Meng Wanzhou’s lawyers skewer RCMP’s denial it colluded with FBI

Meng Wanzhou’s legal team has accused RCMP officers of providing “boilerplate” responses and conflicting information in their denials of accusations that investigators unlawfully shared the Huawei CFO’s phone information with the FBI.

In documents released Thursday, Meng’s lawyers claim police have done little to prove they didn’t share electronic serial numbers and SIM card information with their American counterparts in violation of the Extradition Act.

“The new evidence does little to detract from this submission, and in fact, arguably supports it,” Meng’s legal team said in submissions filed in B.C. Supreme Court.

“The bald, boilerplate denials contained in the affidavits appear contrary to the contemporaneous records which had been previously disclosed, and even contrary to new emails and notes.”

Questions left hanging

The new documents relate to questions left hanging at the end of a hearing in early October in which Meng’s lawyers sought access to documents they claim will prove she was the victim of collusion by the Canada Border Services Agency, the RCMP and FBI.

Meng was arrested at Vancouver International Airport on Dec. 1, 2018 on a U.S. extradition warrant.

She is accused of allegedly misleading banks about Huawei’s relationship with a hidden subsidiary accused of attempting to sell U.S. telecommunications equipment in Tehran.

American prosecutors claim Meng’s alleged lies put the banks which cleared transactions for Huawei at risk of violating U.S. sanctions against Iran.

The 47-year-old has denied the allegations, and her lawyers plan to argue her rights were violated during the time border agents detained and questioned her in the three hours before Meng was officially arrested by RCMP.

Technical information shared?

Meng’s electronic devices took centre stage in the final days of the hearing.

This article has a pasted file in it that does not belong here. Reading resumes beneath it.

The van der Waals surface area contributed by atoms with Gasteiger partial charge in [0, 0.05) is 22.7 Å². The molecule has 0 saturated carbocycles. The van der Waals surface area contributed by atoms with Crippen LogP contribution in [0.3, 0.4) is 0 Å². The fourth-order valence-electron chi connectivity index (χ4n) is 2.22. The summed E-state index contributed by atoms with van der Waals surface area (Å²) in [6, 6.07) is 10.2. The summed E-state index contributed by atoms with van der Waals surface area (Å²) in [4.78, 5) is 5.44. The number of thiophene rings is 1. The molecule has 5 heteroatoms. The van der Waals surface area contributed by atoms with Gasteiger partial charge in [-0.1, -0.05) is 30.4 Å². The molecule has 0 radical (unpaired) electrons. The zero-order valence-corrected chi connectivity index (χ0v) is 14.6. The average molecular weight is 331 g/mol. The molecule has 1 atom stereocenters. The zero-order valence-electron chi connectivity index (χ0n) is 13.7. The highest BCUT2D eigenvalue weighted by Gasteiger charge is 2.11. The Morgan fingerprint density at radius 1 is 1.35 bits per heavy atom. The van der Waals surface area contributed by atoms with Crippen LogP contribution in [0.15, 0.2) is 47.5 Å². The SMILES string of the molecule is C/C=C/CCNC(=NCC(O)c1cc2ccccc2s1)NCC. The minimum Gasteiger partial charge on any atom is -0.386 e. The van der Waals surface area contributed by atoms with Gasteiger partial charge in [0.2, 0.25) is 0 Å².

CBSA officers seized them within minutes of her stepping off the plane, using bags provided by the FBI to prevent the devices from being remotely wiped.

Her phones, laptop and tablet were all later handed to police, who were in contact with the FBI in the days after her arrest.

The Crown revealed that border officers mistakenly provided RCMP with the passcodes to Meng’s devices, but claimed police never accessed the contents.

But Meng’s lawyers accused the RCMP of sharing technical information about her phones with the FBI.

They claimed the details could have allowed the Americans to determine information about Meng’s movements, calls and text messages.

In particular, they pointed to a note written by RCMP Sgt, Janice Vander Graaf on Dec. 12, 2018 — 11 days after Meng’s arrest — in which she said that an officer who reported to her had said that another staff sergeant had provided electronic serial number information to the FBI.

‘No independent knowledge or recollection’

At the end of October, B.C. Supreme Court Associate Chief Justice Heather Holmes told lawyers for the Attorney General to get affidavits from officers that the Crown claimed would prove the information was not shared.

The Crown filed the affidavits, but the defence claims they “raise many more questions than answers.”

In particular, they point to Vander Graaf’s assertion that she has “no independent knowledge or recollection” of the information that her notes indicated the other officer had given her.

The officer in question said that to the best of his “knowledge and recollection” he didn’t tell Vander Graaf or anyone else that the technical information had been shared.

And the staff sergeant who was alleged to have shared the information with FBI said that he didn’t share any information with the FBI or other U.S. authorities about Meng’s electronic devices — “including identifying details.”

Meng’s lawyers claim that Vander Graaf didn’t repudiate the note she made in December or say she was mistaken in what she wrote.

They also claim that it “is not credible that Vander Graaf, and all of the other RCMP affiants, fail to have any recollection of the relevant events, even where the emails explicitly chronicle the events that were occurring.”

And they say that no note, report, email or document from the days after Meng’s arrest has been disclosed indicating that the technical information was not shared — or why it wouldn’t have been.

‘No air of reality’

In a letter filed to the B.C. Supreme Court last week, lawyers for Canada’s attorney general say Meng’s lawyers have failed to establish any collusion.

“There is no air of reality to this or any other allegations of abuse raised,” the Crown lawyers wrote.

“In any event, the allegations could not result in the most drastic of remedies, a stay of proceedings. Even if the Information were shared with the FBI (which is not admitted, but denied) such sharing would not be unlawful.”

Holmes isn’t expected to deliver a ruling on the application for document access for several months.

In the meantime, both Meng’s lawyers and the Crown are preparing for her actual extradition hearing in January 2020.

Later this month, the court is expected to consider an application by various media to broadcast parts of that hearing.


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